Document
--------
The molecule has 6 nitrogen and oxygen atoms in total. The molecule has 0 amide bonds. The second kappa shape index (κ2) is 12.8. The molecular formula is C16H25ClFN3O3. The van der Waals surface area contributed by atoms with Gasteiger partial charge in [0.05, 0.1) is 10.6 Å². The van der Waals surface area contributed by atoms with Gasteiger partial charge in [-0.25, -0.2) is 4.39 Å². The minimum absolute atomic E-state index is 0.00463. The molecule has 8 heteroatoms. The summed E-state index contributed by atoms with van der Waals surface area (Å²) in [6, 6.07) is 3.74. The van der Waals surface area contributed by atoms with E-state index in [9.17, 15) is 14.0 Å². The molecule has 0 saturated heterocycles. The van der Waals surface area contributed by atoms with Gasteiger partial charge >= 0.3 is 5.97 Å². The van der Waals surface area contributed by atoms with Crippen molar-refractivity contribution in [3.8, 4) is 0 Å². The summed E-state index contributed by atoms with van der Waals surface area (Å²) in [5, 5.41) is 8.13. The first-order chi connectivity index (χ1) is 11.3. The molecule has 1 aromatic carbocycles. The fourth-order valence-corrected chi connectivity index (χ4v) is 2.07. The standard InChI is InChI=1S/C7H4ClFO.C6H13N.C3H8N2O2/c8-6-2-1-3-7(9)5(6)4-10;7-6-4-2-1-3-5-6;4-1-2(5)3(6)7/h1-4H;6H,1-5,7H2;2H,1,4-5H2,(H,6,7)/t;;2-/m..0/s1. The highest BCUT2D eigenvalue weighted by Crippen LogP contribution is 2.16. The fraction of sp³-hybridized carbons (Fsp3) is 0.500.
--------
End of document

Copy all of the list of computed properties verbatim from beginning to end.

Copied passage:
The molecule has 6 nitrogen and oxygen atoms in total. The molecule has 0 amide bonds. The second kappa shape index (κ2) is 12.8. The molecular formula is C16H25ClFN3O3. The van der Waals surface area contributed by atoms with Gasteiger partial charge in [0.05, 0.1) is 10.6 Å². The van der Waals surface area contributed by atoms with Gasteiger partial charge in [-0.25, -0.2) is 4.39 Å². The minimum absolute atomic E-state index is 0.00463. The molecule has 8 heteroatoms. The summed E-state index contributed by atoms with van der Waals surface area (Å²) in [6, 6.07) is 3.74. The van der Waals surface area contributed by atoms with E-state index in [9.17, 15) is 14.0 Å². The molecule has 0 saturated heterocycles. The van der Waals surface area contributed by atoms with Gasteiger partial charge >= 0.3 is 5.97 Å². The van der Waals surface area contributed by atoms with Crippen molar-refractivity contribution in [3.8, 4) is 0 Å². The summed E-state index contributed by atoms with van der Waals surface area (Å²) in [5, 5.41) is 8.13. The first-order chi connectivity index (χ1) is 11.3. The molecule has 1 aromatic carbocycles. The fourth-order valence-corrected chi connectivity index (χ4v) is 2.07. The standard InChI is InChI=1S/C7H4ClFO.C6H13N.C3H8N2O2/c8-6-2-1-3-7(9)5(6)4-10;7-6-4-2-1-3-5-6;4-1-2(5)3(6)7/h1-4H;6H,1-5,7H2;2H,1,4-5H2,(H,6,7)/t;;2-/m..0/s1. The highest BCUT2D eigenvalue weighted by Crippen LogP contribution is 2.16. The fraction of sp³-hybridized carbons (Fsp3) is 0.500.